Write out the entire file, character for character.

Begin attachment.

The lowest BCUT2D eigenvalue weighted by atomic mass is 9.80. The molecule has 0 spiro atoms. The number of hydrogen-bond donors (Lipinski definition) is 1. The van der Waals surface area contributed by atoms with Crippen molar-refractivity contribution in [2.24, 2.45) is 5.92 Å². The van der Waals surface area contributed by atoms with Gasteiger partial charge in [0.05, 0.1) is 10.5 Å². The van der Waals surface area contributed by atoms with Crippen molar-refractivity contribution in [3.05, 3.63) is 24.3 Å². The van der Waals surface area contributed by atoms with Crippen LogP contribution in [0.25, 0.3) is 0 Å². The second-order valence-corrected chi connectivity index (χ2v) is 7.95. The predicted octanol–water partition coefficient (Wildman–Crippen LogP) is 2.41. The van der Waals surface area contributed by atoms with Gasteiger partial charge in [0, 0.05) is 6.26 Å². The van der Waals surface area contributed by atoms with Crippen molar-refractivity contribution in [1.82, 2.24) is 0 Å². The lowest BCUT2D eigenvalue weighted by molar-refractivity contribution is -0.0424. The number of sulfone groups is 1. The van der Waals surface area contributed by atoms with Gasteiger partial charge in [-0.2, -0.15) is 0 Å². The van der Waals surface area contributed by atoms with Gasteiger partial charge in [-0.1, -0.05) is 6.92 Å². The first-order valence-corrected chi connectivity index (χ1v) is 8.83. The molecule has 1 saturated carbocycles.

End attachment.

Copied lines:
The lowest BCUT2D eigenvalue weighted by atomic mass is 9.80. The molecule has 0 spiro atoms. The number of hydrogen-bond donors (Lipinski definition) is 1. The van der Waals surface area contributed by atoms with Crippen molar-refractivity contribution in [2.24, 2.45) is 5.92 Å². The van der Waals surface area contributed by atoms with Gasteiger partial charge in [0.05, 0.1) is 10.5 Å². The van der Waals surface area contributed by atoms with Crippen molar-refractivity contribution in [3.05, 3.63) is 24.3 Å². The van der Waals surface area contributed by atoms with Crippen LogP contribution in [0.25, 0.3) is 0 Å². The second-order valence-corrected chi connectivity index (χ2v) is 7.95. The predicted octanol–water partition coefficient (Wildman–Crippen LogP) is 2.41. The van der Waals surface area contributed by atoms with Gasteiger partial charge in [0, 0.05) is 6.26 Å². The van der Waals surface area contributed by atoms with Crippen molar-refractivity contribution in [1.82, 2.24) is 0 Å². The lowest BCUT2D eigenvalue weighted by molar-refractivity contribution is -0.0424. The number of sulfone groups is 1. The van der Waals surface area contributed by atoms with Gasteiger partial charge in [-0.2, -0.15) is 0 Å². The van der Waals surface area contributed by atoms with Gasteiger partial charge in [-0.1, -0.05) is 6.92 Å². The first-order valence-corrected chi connectivity index (χ1v) is 8.83. The molecule has 1 saturated carbocycles.